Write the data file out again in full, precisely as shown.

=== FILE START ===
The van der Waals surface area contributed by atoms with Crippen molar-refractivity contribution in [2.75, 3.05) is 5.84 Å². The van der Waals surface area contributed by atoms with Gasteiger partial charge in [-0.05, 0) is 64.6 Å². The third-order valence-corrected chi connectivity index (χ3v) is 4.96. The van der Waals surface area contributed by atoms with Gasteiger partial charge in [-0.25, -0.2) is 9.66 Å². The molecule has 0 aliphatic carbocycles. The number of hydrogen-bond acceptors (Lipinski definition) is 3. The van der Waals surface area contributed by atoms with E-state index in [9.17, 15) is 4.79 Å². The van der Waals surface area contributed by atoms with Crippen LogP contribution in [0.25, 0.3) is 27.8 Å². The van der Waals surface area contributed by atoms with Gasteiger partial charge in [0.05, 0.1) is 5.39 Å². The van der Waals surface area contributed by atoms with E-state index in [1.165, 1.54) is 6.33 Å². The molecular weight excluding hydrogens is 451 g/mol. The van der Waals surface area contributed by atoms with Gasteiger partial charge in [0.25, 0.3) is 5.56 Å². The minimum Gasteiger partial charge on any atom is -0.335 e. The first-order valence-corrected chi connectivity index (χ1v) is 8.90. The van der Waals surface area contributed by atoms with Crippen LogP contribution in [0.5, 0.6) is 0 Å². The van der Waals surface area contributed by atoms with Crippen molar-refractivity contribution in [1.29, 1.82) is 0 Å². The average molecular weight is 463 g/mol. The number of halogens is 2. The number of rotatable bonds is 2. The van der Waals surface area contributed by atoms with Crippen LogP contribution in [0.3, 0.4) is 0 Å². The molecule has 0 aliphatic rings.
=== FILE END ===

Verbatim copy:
The van der Waals surface area contributed by atoms with Crippen molar-refractivity contribution in [2.75, 3.05) is 5.84 Å². The van der Waals surface area contributed by atoms with Gasteiger partial charge in [-0.05, 0) is 64.6 Å². The third-order valence-corrected chi connectivity index (χ3v) is 4.96. The van der Waals surface area contributed by atoms with Gasteiger partial charge in [-0.25, -0.2) is 9.66 Å². The molecule has 0 aliphatic carbocycles. The number of hydrogen-bond acceptors (Lipinski definition) is 3. The van der Waals surface area contributed by atoms with E-state index in [9.17, 15) is 4.79 Å². The van der Waals surface area contributed by atoms with Crippen LogP contribution in [0.25, 0.3) is 27.8 Å². The van der Waals surface area contributed by atoms with Gasteiger partial charge in [0.05, 0.1) is 5.39 Å². The van der Waals surface area contributed by atoms with E-state index in [1.165, 1.54) is 6.33 Å². The molecular weight excluding hydrogens is 451 g/mol. The van der Waals surface area contributed by atoms with Gasteiger partial charge in [0.25, 0.3) is 5.56 Å². The minimum Gasteiger partial charge on any atom is -0.335 e. The first-order valence-corrected chi connectivity index (χ1v) is 8.90. The van der Waals surface area contributed by atoms with Crippen LogP contribution in [0.5, 0.6) is 0 Å². The van der Waals surface area contributed by atoms with Crippen molar-refractivity contribution in [1.29, 1.82) is 0 Å². The average molecular weight is 463 g/mol. The number of halogens is 2. The number of rotatable bonds is 2. The van der Waals surface area contributed by atoms with Crippen LogP contribution in [0.3, 0.4) is 0 Å². The molecule has 0 aliphatic rings.